-Book Reviewed by Kendra Bartell

Jamaal May’s Hum is a stunning debut collection of poetry, alive and full of incredibly rich lyricism. May, the founder of Organic Weapon Arts Chapbook Press, makes his mark. He is a poet to be reckoned with in terms of his command of the page, rhythm, and image. He announces himself as a voice of Detroit, a poet of the page and ear at the same time. His raw emotional honesty enables him to see the world with a searing eye.

Hum is organized around six major “fears.” These daunted narratives are formatted on a darker background with white text, breaking the book into seven sections. One of the most striking features of the collection is that these fears (being ignored, snow, needles, machines, the sea, waiting) become the six end-words of not one, but two sestinas that bookend the collection. “Hum of the Machine God” is the second poem, in which we see an echo of Frost’s “Out, Out—.” But here, the father, a hardened authority figure, loses a thumb to a snow blower and the boy, who witnesses the accident, prays that his earlier wishes will be forgotten:

                 The boy listened for the sea.
                  Gripped his shovel. Gripped his oar. Now, in a waiting
                  room, he bows to the florescent hum and begs. Ignore
                  my prayer, goes his stupid little prayer, please ignore
                  my voice.

This poem’s emotional honesty and incredible insight into the powers and fears that exist in all of us is penetrating. Who hasn’t wished ill will upon someone in a moment of weakness, and then tried to retract the hurtful statement? In May’s poem, the precise and close viewpoint into this charged familial scene hits all too close to home for readers.

In the second to last poem of the collection, these same six end words reappear: “The Hum of Zug Island” reworks the words into another equally moving poem, although, by this point in the collection, the speaker has adopted a more distant, observant point of view. The narrator wields a universal voice and is able to speak for the entire Motor City, not only the young boy pictured earlier in the collection. Here, we see the prayers of Detroit citizens being threatened by those same things that have shaped the metropolis, the prayers for change that might not ever come:

                  You can hear it, a machine
                  that doesnt know its dead sending a sea
                  of pulses across shore because its tired of waiting
                  for someone to talk to, tired of being ignored.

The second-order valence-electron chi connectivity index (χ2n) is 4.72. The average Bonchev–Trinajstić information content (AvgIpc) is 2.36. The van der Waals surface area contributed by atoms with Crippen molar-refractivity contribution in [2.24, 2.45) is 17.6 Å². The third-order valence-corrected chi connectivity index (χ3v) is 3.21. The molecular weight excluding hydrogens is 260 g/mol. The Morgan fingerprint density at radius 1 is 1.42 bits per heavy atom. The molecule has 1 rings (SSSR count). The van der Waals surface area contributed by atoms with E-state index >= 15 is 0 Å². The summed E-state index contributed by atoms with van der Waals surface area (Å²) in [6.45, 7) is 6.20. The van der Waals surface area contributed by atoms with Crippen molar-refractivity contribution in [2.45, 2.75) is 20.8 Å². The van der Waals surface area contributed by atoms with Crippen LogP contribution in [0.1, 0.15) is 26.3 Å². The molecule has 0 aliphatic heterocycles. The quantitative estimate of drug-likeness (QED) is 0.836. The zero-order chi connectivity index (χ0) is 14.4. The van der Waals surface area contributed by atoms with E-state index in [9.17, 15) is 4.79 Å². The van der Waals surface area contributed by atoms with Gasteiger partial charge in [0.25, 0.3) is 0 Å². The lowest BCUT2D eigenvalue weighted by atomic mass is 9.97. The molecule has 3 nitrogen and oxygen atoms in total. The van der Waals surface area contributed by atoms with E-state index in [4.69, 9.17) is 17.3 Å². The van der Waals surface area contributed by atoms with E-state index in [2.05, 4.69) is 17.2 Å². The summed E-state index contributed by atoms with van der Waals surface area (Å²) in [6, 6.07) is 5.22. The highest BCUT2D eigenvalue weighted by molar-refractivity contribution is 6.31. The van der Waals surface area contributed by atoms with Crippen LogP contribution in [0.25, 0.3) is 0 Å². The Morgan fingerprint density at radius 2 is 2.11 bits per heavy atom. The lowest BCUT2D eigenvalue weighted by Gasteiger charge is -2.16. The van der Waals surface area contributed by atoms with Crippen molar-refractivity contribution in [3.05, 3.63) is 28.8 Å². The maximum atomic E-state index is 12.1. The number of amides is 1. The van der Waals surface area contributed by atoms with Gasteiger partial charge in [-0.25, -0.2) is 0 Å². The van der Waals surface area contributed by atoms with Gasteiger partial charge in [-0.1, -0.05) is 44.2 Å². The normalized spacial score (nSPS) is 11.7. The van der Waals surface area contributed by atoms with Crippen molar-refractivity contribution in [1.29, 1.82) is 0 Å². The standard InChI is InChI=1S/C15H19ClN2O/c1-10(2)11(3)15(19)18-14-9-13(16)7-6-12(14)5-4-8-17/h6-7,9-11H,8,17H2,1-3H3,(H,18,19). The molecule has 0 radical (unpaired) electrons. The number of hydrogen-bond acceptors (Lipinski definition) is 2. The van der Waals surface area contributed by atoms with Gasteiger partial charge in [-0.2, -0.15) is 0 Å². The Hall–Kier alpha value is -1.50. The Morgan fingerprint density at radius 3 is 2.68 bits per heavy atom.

Throughout the collection, the speaker gradually emerges from a personal space, to become engaged with politics and comment on a world spiraling out of control. May’s personable tone fuses idealism with reproach for the failures of government, illuminating many fears that readers will share. These are private fears that lurk and irritate the core of our existence. Fear of racial profiling and the war on terror; fear of the death penalty, of Tiananmen Square, and of the rapid takeover of technology. May’s intoxicating language and rhythmic control pump adrenaline and breathe composure, helping audiences confront their demons. In “Pomegranate Means Grenade,” one of the most impressive poems in the book, we hear this rhythm carry us through the lines that challenge our conceptions of war as something far away:

                  Hold a pomegranate in your palm.
                  Imagine ways to split it. Think of the breaking
                  skin as shrapnel. Remember granada
                  means pomegranate and granada
                  means grenade because grenade
                  takes its name from the fruit;
                  identify war by what it takes away
                  from fecund orchards.

May swiftly enumerates the consequences of war through evolving definitions that utilize powerful syntax at a rolling pace. “Pomegranate Means Grenade” maintains relentless momentum, driving readers to the conclusion that there are “those who would rather see you pull a pin/from a grenade than pull a pen/from your backpack.” Therein lies the power of poetry to mark a landscape with craters. May isn’t interested in playing mind-games that achieve a self-aggrandizing show of intelligence. His aim is to wield words that will reverberate in the political consciousness. Through his plainspoken but carefully crafted lines, May shows his true gift for personalizing current events and digesting their crucial meanings.

The collection is full of heart-wrenching poems. May exhibits an incredible ear for language and syntax while demonstrating expert control of page and auditory aesthetics. His voice demands reading aloud. Thoughtful double meanings punctuate his verses and May proves that there shouldn’t have to be a distinction between performance and written poetry, a divide all-too emphasized in the current poetic culture. Hum is a remarkable debut volume. Let’s hope Jamaal May’s follow-up shakes us up all over again.


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